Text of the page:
Clarity Campaign Labs invites you to use TargetSmart U.S. voter data to discover, via seven yes/no/don't care questions, What town matches my politics? Business Insider uses it to determine the most liberal and conservative towns in each state.
It has been known for some time that colors can be described by three numbers. If I show you light of a certain color and ask you to match it by combining lights of three other colors and varying their intensities, you'll typically be able to find a combination that looks indistinguishable. But the wavelengths you combine might be very different from the wavelengths I showed you. Light of the wavelength corresponding to yellow and light of the right combination of red and green wavelengths will look the same, even though they are physically quite different.[more inside]
From the Beatles' White Album to the Pink Panther's Fiberglass, Richard Branson's rebellious red to the Queen's posh purple, CBC's Under The Influence takes a look at How Colours Make Us Buy.
Gerrit Thomas Rietveld was a member of the De Stijl group of artists along with Theo van Doesburg and Piet Mondrian. [more inside]
"Isarithmic maps are essentially topographic or contour maps, wherein a third variable is represented in two dimensions by color, or by contour lines, indicating gradations. I had never seen such a map depicting political data — certainly not election returns, and thus sought to create them".
Smarties Australia paired 8 kids up with 8 artists to create art based on each Smarties colour. Here's orange video art, a song about moonwalking under the deep blue sea, the spoken word saga of a disco karaoke'ing duck, an upside-down red pop art world, The Pink Moon, photos of the purple Filecian dancers, a green tree sculpture, and the dance of insects burrowing through brown earth.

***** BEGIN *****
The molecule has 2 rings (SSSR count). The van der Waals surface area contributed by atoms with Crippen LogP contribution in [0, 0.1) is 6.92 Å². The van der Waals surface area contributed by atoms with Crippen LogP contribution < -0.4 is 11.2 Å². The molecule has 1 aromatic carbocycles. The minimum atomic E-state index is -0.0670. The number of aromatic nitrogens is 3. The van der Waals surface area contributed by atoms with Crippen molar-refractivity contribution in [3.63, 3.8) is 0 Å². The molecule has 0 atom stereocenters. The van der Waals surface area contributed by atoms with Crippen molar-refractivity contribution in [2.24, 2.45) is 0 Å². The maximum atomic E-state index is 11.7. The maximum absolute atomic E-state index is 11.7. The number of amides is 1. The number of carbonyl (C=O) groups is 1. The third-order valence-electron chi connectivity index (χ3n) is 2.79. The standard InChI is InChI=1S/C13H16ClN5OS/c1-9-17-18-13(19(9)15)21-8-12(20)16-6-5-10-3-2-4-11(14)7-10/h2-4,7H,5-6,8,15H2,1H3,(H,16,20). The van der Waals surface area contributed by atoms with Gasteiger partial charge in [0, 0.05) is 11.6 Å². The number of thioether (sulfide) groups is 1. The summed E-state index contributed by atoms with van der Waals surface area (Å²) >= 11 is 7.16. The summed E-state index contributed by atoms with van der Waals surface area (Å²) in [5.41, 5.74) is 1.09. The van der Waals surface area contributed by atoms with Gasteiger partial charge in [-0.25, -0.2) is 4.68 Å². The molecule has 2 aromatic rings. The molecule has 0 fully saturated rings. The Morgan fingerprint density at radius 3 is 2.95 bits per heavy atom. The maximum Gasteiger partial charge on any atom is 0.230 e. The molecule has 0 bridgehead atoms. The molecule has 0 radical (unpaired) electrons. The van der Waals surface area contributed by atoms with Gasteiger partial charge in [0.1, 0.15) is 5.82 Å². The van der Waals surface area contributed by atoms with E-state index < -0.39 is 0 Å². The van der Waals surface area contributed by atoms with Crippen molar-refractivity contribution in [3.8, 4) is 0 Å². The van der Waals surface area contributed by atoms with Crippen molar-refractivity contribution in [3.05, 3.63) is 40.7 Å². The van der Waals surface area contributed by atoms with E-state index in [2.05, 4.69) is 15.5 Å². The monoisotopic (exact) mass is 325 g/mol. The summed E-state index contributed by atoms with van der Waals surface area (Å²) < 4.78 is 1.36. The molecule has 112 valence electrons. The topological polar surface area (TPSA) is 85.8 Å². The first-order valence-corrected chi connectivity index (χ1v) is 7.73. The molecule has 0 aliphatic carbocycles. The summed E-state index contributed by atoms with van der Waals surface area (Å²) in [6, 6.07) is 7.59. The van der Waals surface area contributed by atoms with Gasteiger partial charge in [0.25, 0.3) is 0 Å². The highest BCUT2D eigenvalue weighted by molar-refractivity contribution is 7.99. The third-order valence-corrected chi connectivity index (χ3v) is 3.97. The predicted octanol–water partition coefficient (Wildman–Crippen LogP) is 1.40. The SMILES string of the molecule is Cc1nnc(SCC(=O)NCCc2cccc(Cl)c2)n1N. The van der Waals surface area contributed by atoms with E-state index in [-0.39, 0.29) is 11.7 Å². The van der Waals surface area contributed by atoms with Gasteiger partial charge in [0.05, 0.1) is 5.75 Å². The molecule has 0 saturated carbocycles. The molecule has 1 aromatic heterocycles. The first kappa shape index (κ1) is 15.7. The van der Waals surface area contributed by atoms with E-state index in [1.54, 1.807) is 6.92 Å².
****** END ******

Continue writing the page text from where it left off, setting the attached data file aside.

The average human eye has three types of cone cells, each of which is sensitive to a different wavelength range of visible light. The difference in the relative signal from the three cones allows us to distinguish colors. Unfortunately, since these sensitivity ranges overlap, there are some combinations of signals from the cones that can't be created by light emitted from a real object. These are the so-called "imaginary colors". However, by selectively overstimulating one or more types of cone, we can still perceive these colors; this is the principle behind the Eclipse of Titan, an optical illusion which produces both a green and a cyan that don't otherwise appear in nature. (Similar effects can be seen in the Eclipses of Mars, Neptune, and Triton.) [more inside]
"What is the sound of color? We asked that question of 5 musicians. We assigned each musician a different color. They wrote 5 tracks. We gave the colors and tracks that inspired them to 5 directors." The Sound of Color contains the songs and videos that were created. The site and free downloads are only available through March 15. (Via Carolina Vigna-Marú) [more inside]
Black, the final entry in Adidas' Adicolor short film campaign., is seriously messed up, with a fish and a panda playing russian roulette. Also featuring Pink, Red, Blue, White, and Yellow. (via)
Rich state, poor state, red state, blue state: a November 2005 statistical analysis [PDF] and presentation [PDF] on the the relationship between income and voting. Republicans are richer than Democrats, "blue states" are richer than "red states," and income matters more in "red states." Recent writeup by E.J. Dionne, with a response by the paper's authors. Discussed earlier at the Washington Monthly.
Red vs. Blue and Political Self-Segregation:
“Republicans and Democrats joke these days that they can’t understand each other, that they feel as though they live on different planets. It’s no joke. They do. One of the reasons American politics is so bitter is that Republicans and Democrats are less likely today to live in the same community than at any time in the last 55 years.”The Austin-American Statesman’s Bill Bishop begins a series of articles on the increasing political segregation across the US—a variety of segregation that has surprisingly increased while others (for example, racial) have declined. Timothy Noah of Slate has some thoughts. For background, it’s been discussed elsewhere that the traditional 2000 election red vs. blue state map is misleading and that a gradated county map might be more enlightening. Here’s one. Here’s an analysis with a different take on the data. And here are some other interesting cartograms of that election’s results. [Alternative Links Inside]